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Electrolytes Made From Liquefied Gas Enable Batteries to Run at Ultra-Low Temperatures

Article ID: 676419

Released: 2017-06-14 13:05:33

Source Newsroom: University of California San Diego

  • Credit: David Baillot/UC San Diego Jacobs School of Engineering

    New electrolytes made from liquefied gas enable lithium batteries and electrochemical capacitors to run at extremely cold temperatures.

  • Credit: David Baillot/UC San Diego Jacobs School of Engineering

    Left to right: Yangyuchen Yang and Cyrus Rustomji are part of the UC San Diego team that developed the cold hardy electrolytes.

Engineers at the University of California San Diego have developed a breakthrough in electrolyte chemistry that enables lithium batteries to run at temperatures as low as -60 degrees Celsius with excellent performance — in comparison, today’s lithium-ion batteries stop working at -20 degrees Celsius. The new electrolytes also enable electrochemical capacitors to run as low as -80 degrees Celsius — their current low temperature limit is -40 degrees Celsius. While the technology enables extreme low temperature operation, high performance at room temperature is still maintained. The new electrolyte chemistry could also increase the energy density and improve the safety of lithium batteries and electrochemical capacitors.

The work will be published online by the journal Science on Thursday, 15 June, 2017.

The technology could allow electric vehicles in cold climates to travel farther on a single charge, alleviating range anxiety during the winter in places like Boston. The technology could also be used to power craft in the extreme cold, such as high atmosphere WiFi drones and weather balloons, satellites, interplanetary rovers and other aerospace applications.

The batteries and electrochemical capacitors the researchers developed are especially cold hardy because their electrolytes are made from liquefied gas solvents — gases that are liquefied under moderate pressures — which are far more resistant to freezing than standard liquid electrolytes. The new lithium battery electrolyte was made using liquefied fluoromethane gas. The electrochemical capacitor electrolyte was made using liquefied difluoromethane gas.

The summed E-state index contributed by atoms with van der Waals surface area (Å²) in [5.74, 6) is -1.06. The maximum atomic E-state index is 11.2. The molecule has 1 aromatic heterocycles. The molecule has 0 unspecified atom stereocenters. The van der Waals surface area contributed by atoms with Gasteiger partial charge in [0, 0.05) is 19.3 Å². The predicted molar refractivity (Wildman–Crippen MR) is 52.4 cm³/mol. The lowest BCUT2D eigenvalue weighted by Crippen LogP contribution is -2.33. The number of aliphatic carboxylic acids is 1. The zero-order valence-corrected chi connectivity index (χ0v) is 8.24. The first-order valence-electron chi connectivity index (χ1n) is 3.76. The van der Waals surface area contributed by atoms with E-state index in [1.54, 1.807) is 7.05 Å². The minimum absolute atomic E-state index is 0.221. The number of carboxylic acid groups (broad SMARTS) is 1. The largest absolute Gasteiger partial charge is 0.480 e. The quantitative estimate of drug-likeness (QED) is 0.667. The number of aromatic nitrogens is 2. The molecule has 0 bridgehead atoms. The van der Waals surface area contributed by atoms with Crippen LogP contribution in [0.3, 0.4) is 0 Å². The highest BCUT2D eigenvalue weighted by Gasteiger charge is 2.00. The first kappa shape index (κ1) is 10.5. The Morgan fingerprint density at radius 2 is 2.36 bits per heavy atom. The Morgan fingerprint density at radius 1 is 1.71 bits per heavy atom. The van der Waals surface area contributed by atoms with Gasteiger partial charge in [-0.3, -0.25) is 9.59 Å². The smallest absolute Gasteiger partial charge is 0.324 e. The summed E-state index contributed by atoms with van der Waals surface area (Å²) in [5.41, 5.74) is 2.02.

“Deep de-carbonization hinges on the breakthroughs in energy storage technologies. Better batteries are needed to make electric cars with improved performance-to-cost ratios. And once the temperature range for batteries, ultra-capacitors and their hybrids is widened, these electrochemical energy storage technologies can be adopted in many more emerging markets. This work shows a promising pathway and I think the success of this unconventional approach can inspire more scientists and researchers to explore the unknown territories in this research area,” said Shirley Meng, a nanoengineering professor at the UC San Diego Jacobs School of Engineering and the study’s senior author. Meng leads the Laboratory for Energy Storage and Conversion and is the director of the Sustainable Power and Energy Center, both at UC San Diego.

“It is generally agreed upon that the electrolyte is the primary bottleneck to improve performance for next generation energy storage devices,” said Cyrus Rustomji, a postdoctoral researcher in Meng’s group and the study’s first author. “Liquid-based electrolytes have been thoroughly researched and many are now turning their focus to solid state electrolytes. We have taken the opposite, albeit risky, approach and explored the use of gas based electrolytes.”

The UC San Diego researchers are the first to explore gas-based electrolytes for electrochemical energy storage devices.

In the future, this technology could be used to power spacecraft for interplanetary exploration. “Mars rovers have a low temperature specification that most existing batteries cannot meet. Our new battery technology can meet these specs without adding expensive and heavy heating elements,” Rustomji said. 

In pursuing this project, the UC San Diego team realized that gases have a property that would make them work particularly well at temperatures where conventional liquid electrolytes would freeze — low viscosity. “Low viscosity leads to high ion mobility, which means high conductivity for the battery or capacitor, even in the extreme cold,” Rustomji said.